The cost to get Blanco to America was about $3,000. Becky Bilot, along with her and Chandler’s sister, Staci Chandler, of Hastings, organized a bake sale that helped cover the expenses.
Lee Cerveny said Blanco will have plenty of room to play in Rose City.
“We have 40 acres, so there will be plenty of privacy and quiet,” Lee Cerveny said. “He is going to love it out in the woods.”

Tail injuries in dogs and cats

Tail injuries are relatively common in dogs and cats.  Tails can be bitten, caught in doors, stepped on, or even broken.  Injured tails tend to droop or sag, and are generally quite painful.  The dog or cat often walks very gingerly in the hindquarters.
The bones in the tail are a line of progressively smaller vertebrae that are a continuation of the spine and run from the pelvis to the tail tip.  Muscles and nerves run along the length of the tail, controlling sensation and movement.  Important nerves near the base of the tail also contribute to control of bowel movements.
Bite wounds on the tail are usually treated by clipping away the hair and cleaning the injury, with antibiotics prescribed to control the infection that frequently accompanies a bite.  Cuts are usually treated in a similar manner, except that they often need to be sutured closed rather than left open.  Severe injury, fracture, or dislocation of the tail often requires amputation; under general anesthesia, the damaged area is removed, and the remaining tail or stump is sewn over and bandaged.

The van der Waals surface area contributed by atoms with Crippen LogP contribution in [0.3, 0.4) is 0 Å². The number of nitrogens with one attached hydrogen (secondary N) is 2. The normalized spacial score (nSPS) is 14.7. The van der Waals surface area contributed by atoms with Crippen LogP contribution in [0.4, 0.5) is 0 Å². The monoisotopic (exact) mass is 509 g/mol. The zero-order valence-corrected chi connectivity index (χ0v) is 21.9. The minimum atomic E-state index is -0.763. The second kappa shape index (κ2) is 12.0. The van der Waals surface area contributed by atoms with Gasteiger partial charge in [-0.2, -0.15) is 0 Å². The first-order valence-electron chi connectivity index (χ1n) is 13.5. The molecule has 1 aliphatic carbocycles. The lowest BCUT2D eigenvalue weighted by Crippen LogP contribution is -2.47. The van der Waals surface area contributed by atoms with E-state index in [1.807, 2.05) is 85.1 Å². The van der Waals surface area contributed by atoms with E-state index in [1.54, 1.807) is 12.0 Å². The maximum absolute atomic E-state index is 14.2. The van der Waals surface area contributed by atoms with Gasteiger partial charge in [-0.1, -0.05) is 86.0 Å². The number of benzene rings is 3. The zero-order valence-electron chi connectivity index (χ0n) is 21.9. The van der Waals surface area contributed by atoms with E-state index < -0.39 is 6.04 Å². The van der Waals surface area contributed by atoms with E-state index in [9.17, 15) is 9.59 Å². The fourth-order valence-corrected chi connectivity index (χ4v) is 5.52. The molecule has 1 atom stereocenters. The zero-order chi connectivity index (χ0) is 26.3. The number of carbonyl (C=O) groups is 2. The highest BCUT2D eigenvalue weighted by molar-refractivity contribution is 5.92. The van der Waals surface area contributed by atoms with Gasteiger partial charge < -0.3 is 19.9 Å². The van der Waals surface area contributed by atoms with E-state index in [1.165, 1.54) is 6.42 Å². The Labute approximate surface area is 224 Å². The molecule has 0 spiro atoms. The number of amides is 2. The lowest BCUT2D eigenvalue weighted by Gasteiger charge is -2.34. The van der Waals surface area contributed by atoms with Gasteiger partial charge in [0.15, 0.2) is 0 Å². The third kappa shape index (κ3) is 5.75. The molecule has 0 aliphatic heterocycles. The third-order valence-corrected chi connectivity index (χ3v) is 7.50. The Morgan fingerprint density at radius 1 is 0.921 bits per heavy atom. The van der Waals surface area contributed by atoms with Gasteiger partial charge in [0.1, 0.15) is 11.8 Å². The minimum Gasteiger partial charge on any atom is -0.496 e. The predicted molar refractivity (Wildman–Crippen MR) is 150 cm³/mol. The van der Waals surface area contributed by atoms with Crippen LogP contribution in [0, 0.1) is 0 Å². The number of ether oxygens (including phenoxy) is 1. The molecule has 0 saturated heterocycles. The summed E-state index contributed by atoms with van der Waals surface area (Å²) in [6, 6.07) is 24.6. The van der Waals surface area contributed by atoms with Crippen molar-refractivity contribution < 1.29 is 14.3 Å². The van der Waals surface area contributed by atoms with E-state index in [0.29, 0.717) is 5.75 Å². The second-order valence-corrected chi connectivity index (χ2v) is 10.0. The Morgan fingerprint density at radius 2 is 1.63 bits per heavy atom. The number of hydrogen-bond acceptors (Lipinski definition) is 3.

Cuts, bite wounds, and amputations typically heal well so long as care is taken to protect the area from further injury caused by chewing or vigorous wagging.  Tail injuries are often bandaged to collect any seepage and to protect the wound during healing.  Bandages can be treated with bitter apple or some other offensive taste to limit chewing, or an Elizabethan collar can be used to physically prevent licking of the bandage and tail.